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March 18, 2010

Song of the day: Fashion by Lady Gaga

On page 128 in Writing Material, Elizabeth Eisenstein said, "Sixteenth-century publications not only spread identical fashions but also encouraged the collection of diverse ones.  Books illustrating diverse costumes worn throughout the world, were studied by artists and engravers and duplicated in so many contexts that stereotypes of regional dress styles were developed.  They acquired a paper life for all eternity and may be recognized even now on dolls, in operas, or at costume balls."

This reminds me of hmm...myself. I love fashion and finding new trends. But I don't know how I could do that back before magazines and especially the internet became the norm. I think that people must have been even more creative with outfits back then because of the small amount of what they had to work with and things became popular through what they saw other people doing (which is still true today, but not in the same exact ways.)

I know for me if I want to try something new with my style I instantly go online and type in a certain product into the search bar and look up different images of how other people have tried the look and see what I think looks good and then add in my own style and out comes my look. I don't think it was that easy back then with all of those drawings.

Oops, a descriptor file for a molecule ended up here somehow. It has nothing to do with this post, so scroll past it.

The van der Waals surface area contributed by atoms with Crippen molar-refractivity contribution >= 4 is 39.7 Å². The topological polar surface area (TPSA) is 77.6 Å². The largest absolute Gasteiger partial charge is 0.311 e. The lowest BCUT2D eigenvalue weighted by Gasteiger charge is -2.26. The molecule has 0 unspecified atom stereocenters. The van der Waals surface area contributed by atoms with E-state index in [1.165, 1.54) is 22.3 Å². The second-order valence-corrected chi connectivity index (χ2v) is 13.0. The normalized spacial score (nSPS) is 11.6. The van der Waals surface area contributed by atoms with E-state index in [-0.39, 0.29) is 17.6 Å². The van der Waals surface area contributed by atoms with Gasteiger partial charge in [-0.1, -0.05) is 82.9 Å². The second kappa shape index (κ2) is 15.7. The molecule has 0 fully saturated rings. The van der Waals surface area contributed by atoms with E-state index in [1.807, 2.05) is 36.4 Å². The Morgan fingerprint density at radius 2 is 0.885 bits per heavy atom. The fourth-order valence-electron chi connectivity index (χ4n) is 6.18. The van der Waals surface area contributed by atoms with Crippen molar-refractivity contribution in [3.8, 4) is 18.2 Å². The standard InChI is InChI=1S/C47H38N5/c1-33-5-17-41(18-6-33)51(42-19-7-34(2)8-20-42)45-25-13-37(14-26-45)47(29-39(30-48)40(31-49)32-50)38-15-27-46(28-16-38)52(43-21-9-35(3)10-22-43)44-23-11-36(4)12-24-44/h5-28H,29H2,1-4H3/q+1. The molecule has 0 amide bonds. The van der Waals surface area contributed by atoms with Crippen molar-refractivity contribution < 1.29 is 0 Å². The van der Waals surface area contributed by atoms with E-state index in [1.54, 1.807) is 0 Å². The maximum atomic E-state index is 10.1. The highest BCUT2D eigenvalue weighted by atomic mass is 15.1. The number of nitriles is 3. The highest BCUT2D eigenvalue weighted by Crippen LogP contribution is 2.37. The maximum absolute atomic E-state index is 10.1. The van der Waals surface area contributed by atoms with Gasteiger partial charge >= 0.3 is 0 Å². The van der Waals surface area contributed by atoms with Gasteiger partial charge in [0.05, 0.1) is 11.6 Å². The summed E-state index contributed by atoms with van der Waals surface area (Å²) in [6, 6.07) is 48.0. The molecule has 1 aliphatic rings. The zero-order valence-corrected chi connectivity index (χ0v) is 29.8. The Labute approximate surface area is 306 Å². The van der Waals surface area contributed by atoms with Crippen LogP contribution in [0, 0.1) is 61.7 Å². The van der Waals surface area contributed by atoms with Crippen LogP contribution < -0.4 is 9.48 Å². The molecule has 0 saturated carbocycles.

Even now with shows like Project Runway where the designers draw out their assignments, it still makes me "upset" when the outfits don't come down the runway they way I thought they should based on the task they are given and what their sketchs looked like. In Megan's blog, she uses this same quote by saying nearly the same thing - only with books turning into movies. Which is also true when you think about characters in your mind while reading and then the movie comes out and all of your ideas are changed. 

Although it's also easier now to just look through magazines for fashion ideas too, with the even further advancement of technology we can see how television and internet has made access to these ideas even broader and greater than they probably even could have imagined back in the 16th century. 

1 Comment

I just commented on Jessie's blog about how interesting it was that she thought of discussing how print technology has affected paper money, and now I am reading about your discussion of how print has affected clothing. I really liked this article because it brought up these sorts of ideas about the ways our everyday life is affected by writing and print in ways that we don't normally consider. P.S.- I'm always disappointed about this when I watch Project Runway too!

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